Monday evening, PBS will air American Promise, a documentary that traces the lives of two African-American students for 13 years. They both enroll as kindergarteners at The Dalton School, an elite private day school in New York City that says it's making a commitment to diversity.

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Law
4:01 am
Mon February 3, 2014

Murder Trial Reminiscent Of Zimmerman Case To Begin In Florida

Originally published on Mon February 3, 2014 6:43 am

Transcript

RENEE MONTAGNE, HOST:

It's MORNING EDITION from NPR News. I'm Renee Montagne.

STEVE INSKEEP, HOST:

And I'm Steve Inskeep. Good morning. A trial begins today in a case that once again puts a spotlight on Florida's Stand Your Ground self-defense law. That's the law that allows people to use deadly force to defend themselves without first trying to retreat. The law came to national attention a couple of years ago when a Neighborhood Watch volunteer George Zimmerman fatally shot an unarmed teenager Trayvon Martin.

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Politics
4:01 am
Mon February 3, 2014

Voters In New Orleans Give Mayor Mitch Landrieu 2nd Term

Originally published on Mon February 3, 2014 6:43 am

Transcript

RENEE MONTAGNE, HOST:

Over the weekend New Orleans Mayor Mitch Landrieu celebrated a big reelection victory. In triumph, the mayor reflected on the city's recovery from Hurricane Katrina back in 2005.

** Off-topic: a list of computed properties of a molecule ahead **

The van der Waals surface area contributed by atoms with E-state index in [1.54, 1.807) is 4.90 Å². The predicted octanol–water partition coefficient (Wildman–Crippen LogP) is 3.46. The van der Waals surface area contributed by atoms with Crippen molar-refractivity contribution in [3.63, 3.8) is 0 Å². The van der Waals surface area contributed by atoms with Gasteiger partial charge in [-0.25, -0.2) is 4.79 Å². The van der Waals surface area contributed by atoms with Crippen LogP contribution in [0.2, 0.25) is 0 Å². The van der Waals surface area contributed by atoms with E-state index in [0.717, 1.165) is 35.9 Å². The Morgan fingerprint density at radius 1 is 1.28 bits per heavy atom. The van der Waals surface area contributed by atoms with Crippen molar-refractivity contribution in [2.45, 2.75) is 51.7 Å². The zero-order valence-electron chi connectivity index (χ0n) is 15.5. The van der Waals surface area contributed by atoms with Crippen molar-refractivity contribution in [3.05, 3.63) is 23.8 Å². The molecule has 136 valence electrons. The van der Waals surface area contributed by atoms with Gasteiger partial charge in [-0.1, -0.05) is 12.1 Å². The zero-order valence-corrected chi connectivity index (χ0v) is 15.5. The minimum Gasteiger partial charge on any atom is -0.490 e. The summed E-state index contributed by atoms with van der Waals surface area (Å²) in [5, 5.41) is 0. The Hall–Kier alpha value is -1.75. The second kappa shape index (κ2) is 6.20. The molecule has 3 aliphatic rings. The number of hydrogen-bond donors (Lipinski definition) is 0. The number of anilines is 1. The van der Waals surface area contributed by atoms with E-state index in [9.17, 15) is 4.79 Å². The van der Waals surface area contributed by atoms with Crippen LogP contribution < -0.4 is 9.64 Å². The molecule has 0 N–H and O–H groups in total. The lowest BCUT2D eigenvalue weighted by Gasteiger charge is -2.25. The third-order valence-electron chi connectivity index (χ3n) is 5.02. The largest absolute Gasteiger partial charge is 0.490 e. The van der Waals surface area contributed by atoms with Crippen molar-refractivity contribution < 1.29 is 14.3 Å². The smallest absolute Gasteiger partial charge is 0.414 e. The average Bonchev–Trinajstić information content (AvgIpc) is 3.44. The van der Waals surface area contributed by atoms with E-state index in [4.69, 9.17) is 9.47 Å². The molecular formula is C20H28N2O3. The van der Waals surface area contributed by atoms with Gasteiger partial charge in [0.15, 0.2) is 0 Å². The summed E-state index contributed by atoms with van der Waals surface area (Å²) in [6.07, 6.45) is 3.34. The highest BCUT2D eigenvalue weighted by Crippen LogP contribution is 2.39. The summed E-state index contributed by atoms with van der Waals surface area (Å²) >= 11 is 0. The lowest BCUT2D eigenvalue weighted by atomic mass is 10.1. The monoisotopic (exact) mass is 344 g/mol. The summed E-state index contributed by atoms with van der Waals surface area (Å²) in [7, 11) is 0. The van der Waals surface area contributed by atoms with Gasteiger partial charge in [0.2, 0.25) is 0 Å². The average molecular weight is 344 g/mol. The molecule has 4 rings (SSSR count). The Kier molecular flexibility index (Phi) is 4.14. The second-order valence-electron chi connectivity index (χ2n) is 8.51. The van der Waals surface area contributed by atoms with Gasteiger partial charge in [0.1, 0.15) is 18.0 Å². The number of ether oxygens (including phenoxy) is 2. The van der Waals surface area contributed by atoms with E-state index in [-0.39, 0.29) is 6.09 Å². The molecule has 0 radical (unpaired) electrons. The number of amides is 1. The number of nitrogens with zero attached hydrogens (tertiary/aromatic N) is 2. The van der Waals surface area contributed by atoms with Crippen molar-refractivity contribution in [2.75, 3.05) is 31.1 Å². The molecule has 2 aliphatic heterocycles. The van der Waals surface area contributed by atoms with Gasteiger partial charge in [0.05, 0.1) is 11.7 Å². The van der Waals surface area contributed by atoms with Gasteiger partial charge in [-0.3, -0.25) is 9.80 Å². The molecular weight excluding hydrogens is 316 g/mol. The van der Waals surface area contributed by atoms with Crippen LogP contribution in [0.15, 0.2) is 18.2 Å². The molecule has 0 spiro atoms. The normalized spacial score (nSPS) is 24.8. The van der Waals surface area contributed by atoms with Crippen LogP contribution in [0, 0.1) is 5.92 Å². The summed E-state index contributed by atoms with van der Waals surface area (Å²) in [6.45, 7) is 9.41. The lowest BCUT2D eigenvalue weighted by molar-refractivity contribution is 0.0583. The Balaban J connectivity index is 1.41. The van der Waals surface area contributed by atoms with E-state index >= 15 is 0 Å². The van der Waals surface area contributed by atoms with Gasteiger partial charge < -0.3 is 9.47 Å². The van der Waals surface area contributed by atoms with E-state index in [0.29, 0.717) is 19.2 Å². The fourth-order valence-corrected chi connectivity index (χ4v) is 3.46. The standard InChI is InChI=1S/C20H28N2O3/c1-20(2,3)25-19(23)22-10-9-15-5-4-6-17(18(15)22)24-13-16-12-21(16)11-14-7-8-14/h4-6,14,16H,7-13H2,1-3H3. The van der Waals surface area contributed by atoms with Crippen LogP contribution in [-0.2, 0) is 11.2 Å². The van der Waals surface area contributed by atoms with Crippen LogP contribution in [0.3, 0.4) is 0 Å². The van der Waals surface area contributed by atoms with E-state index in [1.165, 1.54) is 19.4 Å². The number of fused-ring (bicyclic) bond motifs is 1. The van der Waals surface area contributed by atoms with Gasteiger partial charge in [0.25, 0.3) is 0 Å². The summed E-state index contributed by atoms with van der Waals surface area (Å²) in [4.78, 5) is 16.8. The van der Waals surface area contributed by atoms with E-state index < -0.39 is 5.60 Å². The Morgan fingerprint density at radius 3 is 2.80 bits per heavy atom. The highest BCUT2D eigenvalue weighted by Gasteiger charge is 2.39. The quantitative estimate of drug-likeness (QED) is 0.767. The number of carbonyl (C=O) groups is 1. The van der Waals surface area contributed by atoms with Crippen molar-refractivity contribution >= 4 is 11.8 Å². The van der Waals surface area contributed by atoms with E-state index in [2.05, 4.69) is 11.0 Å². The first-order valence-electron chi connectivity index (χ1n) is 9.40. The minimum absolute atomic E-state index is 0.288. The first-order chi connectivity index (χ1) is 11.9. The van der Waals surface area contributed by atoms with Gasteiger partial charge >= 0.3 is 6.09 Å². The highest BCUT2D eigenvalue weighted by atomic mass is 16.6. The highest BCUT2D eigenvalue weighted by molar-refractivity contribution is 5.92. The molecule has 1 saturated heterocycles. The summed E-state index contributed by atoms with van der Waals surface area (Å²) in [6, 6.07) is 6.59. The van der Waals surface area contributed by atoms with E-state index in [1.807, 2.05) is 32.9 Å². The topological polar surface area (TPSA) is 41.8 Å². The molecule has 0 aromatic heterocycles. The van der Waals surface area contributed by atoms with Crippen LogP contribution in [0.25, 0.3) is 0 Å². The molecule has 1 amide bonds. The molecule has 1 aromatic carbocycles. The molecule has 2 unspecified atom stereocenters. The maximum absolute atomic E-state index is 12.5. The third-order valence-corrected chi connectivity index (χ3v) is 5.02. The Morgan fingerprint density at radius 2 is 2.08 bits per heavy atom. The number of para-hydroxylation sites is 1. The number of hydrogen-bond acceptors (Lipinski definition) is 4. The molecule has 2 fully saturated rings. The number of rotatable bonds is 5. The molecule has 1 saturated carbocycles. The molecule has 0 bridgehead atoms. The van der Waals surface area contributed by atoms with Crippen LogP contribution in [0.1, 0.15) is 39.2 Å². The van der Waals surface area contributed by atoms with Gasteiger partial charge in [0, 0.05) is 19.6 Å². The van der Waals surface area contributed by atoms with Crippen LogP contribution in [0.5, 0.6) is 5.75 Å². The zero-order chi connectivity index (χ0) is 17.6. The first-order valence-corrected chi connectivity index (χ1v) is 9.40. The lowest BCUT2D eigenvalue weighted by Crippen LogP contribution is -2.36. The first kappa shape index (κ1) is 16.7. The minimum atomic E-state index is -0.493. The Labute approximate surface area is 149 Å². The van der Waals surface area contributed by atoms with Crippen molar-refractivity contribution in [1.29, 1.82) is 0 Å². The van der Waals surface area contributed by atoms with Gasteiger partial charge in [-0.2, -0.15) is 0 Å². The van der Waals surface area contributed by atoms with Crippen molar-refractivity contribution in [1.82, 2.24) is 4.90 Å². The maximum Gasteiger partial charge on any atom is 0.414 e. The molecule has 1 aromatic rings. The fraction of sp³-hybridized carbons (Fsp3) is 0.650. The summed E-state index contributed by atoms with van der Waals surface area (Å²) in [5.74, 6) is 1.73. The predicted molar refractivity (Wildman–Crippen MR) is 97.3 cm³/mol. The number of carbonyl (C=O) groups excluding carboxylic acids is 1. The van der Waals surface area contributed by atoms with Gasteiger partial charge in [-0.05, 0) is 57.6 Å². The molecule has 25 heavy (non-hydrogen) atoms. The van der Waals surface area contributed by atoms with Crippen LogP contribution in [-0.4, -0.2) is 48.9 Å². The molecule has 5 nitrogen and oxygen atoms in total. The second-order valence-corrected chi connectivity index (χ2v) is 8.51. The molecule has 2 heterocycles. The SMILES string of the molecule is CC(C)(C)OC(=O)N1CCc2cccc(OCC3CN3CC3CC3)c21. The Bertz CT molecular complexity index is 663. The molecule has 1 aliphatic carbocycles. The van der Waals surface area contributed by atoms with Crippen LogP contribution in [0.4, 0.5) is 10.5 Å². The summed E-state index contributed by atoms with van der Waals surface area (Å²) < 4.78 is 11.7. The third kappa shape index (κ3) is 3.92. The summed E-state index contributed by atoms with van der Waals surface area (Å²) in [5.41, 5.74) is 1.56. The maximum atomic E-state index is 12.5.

(SOUNDBITE OF SPEECH)

MAYOR MITCH LANDRIEU: We got up. We dusted ourselves off. We took that first step. And then we took another. We pressed on and we as a people have come back strong.

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Author Interviews
4:22 am
Fri January 31, 2014

What Wakes B.J. Novak Up In The Middle Of The Night?

Originally published on Fri January 31, 2014 6:58 am

Transcript

DAVID GREENE, HOST:

When we talk about a triple threat we're often talking about a versatile athlete. Think about a basketball player who can score, defend, and rebound. In show biz, B. J. Novak may be that triple threat. He can do standup, act, and write successfully in all cases. He got his start doing standup comedy. That led to a job on the hit comedy series "The Office" where he had a regular part and was one of the writers.

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Research News
4:04 am
Fri January 31, 2014

Scientists Come Close To Finding True Magnetic Monopole

Originally published on Fri January 31, 2014 6:58 am

Transcript

DAVID GREENE, HOST:

Scientists may have filled in a gap in one the fundamental theories of physics. We've always been told that magnets have two poles, north and south. But theory suggests there should be something called a magnetic monopole, a magnet that has either a north pole or a south pole but not both of them. So far no one has found this elusive magnetic monopole.

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Movie Interviews
4:04 am
Fri January 31, 2014

'Return To Homs' Follows Cycle Of Syrian Demonstrations

Originally published on Fri January 31, 2014 6:58 am

Transcript

STEVE INSKEEP, HOST:

It's MORNING EDITION from NPR News. I'm Steve Inskeep.

DAVID GREENE, HOST:

And I'm David Greene. We have an intensely personal look now at the Syrian city of Homs. It's in the news. Negotiators are trying to arrange delivery of humanitarian aid.

INSKEEP: Residents have suffered years of house to house combat. Entire neighborhoods are wrecked on this battlefield of Syria's civil war.

GREENE: That ruined city looks different in the memory of Orwa Nyrabia.